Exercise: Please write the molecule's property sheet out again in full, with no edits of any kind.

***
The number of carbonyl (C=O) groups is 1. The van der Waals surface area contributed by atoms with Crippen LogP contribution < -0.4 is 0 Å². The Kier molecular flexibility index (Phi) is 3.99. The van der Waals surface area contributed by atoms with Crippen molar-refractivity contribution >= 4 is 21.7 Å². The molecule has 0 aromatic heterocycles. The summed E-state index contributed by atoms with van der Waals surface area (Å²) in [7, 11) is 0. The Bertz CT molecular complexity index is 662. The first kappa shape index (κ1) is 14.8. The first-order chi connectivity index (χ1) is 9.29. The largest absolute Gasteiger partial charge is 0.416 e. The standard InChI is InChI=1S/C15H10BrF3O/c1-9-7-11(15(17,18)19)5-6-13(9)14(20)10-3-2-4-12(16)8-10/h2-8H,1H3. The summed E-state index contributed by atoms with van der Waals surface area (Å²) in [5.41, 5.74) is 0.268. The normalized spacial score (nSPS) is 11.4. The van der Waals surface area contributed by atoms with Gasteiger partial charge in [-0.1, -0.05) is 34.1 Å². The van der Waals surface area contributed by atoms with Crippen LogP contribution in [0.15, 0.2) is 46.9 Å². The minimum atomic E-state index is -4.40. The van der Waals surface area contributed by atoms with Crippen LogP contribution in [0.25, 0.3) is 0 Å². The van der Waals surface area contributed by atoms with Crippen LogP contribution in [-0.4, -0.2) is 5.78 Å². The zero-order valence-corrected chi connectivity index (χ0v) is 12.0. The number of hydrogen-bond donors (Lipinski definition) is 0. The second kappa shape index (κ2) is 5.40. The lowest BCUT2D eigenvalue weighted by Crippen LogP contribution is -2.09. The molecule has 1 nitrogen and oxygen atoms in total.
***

The number of carbonyl (C=O) groups is 1. The van der Waals surface area contributed by atoms with Crippen LogP contribution < -0.4 is 0 Å². The Kier molecular flexibility index (Phi) is 3.99. The van der Waals surface area contributed by atoms with Crippen molar-refractivity contribution >= 4 is 21.7 Å². The molecule has 0 aromatic heterocycles. The summed E-state index contributed by atoms with van der Waals surface area (Å²) in [7, 11) is 0. The Bertz CT molecular complexity index is 662. The first kappa shape index (κ1) is 14.8. The first-order chi connectivity index (χ1) is 9.29. The largest absolute Gasteiger partial charge is 0.416 e. The standard InChI is InChI=1S/C15H10BrF3O/c1-9-7-11(15(17,18)19)5-6-13(9)14(20)10-3-2-4-12(16)8-10/h2-8H,1H3. The summed E-state index contributed by atoms with van der Waals surface area (Å²) in [5.41, 5.74) is 0.268. The normalized spacial score (nSPS) is 11.4. The van der Waals surface area contributed by atoms with Gasteiger partial charge in [-0.1, -0.05) is 34.1 Å². The van der Waals surface area contributed by atoms with Crippen LogP contribution in [0.15, 0.2) is 46.9 Å². The minimum atomic E-state index is -4.40. The van der Waals surface area contributed by atoms with Crippen LogP contribution in [0.25, 0.3) is 0 Å². The van der Waals surface area contributed by atoms with Crippen LogP contribution in [-0.4, -0.2) is 5.78 Å². The zero-order valence-corrected chi connectivity index (χ0v) is 12.0. The number of hydrogen-bond donors (Lipinski definition) is 0. The second kappa shape index (κ2) is 5.40. The lowest BCUT2D eigenvalue weighted by Crippen LogP contribution is -2.09. The molecule has 1 nitrogen and oxygen atoms in total.